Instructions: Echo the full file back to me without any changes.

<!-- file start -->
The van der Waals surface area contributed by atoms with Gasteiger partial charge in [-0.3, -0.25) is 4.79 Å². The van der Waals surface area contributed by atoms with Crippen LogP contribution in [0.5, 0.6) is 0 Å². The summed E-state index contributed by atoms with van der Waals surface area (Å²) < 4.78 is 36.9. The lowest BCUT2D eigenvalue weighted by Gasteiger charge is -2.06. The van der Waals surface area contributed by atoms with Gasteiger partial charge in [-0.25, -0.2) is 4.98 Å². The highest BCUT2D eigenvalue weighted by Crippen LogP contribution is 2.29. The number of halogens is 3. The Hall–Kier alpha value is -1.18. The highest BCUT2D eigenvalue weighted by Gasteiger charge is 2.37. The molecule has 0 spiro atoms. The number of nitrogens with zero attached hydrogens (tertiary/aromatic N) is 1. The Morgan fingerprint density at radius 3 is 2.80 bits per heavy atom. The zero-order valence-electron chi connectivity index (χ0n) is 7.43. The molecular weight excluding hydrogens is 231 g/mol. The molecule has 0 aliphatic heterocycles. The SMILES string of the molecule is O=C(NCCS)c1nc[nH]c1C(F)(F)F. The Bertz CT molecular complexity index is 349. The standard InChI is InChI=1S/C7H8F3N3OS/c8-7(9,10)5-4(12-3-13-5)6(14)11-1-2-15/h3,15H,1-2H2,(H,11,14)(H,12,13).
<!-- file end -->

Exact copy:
The van der Waals surface area contributed by atoms with Gasteiger partial charge in [-0.3, -0.25) is 4.79 Å². The van der Waals surface area contributed by atoms with Crippen LogP contribution in [0.5, 0.6) is 0 Å². The summed E-state index contributed by atoms with van der Waals surface area (Å²) < 4.78 is 36.9. The lowest BCUT2D eigenvalue weighted by Gasteiger charge is -2.06. The van der Waals surface area contributed by atoms with Gasteiger partial charge in [-0.25, -0.2) is 4.98 Å². The highest BCUT2D eigenvalue weighted by Crippen LogP contribution is 2.29. The number of halogens is 3. The Hall–Kier alpha value is -1.18. The highest BCUT2D eigenvalue weighted by Gasteiger charge is 2.37. The molecule has 0 spiro atoms. The number of nitrogens with zero attached hydrogens (tertiary/aromatic N) is 1. The Morgan fingerprint density at radius 3 is 2.80 bits per heavy atom. The zero-order valence-electron chi connectivity index (χ0n) is 7.43. The molecular weight excluding hydrogens is 231 g/mol. The molecule has 0 aliphatic heterocycles. The SMILES string of the molecule is O=C(NCCS)c1nc[nH]c1C(F)(F)F. The Bertz CT molecular complexity index is 349. The standard InChI is InChI=1S/C7H8F3N3OS/c8-7(9,10)5-4(12-3-13-5)6(14)11-1-2-15/h3,15H,1-2H2,(H,11,14)(H,12,13).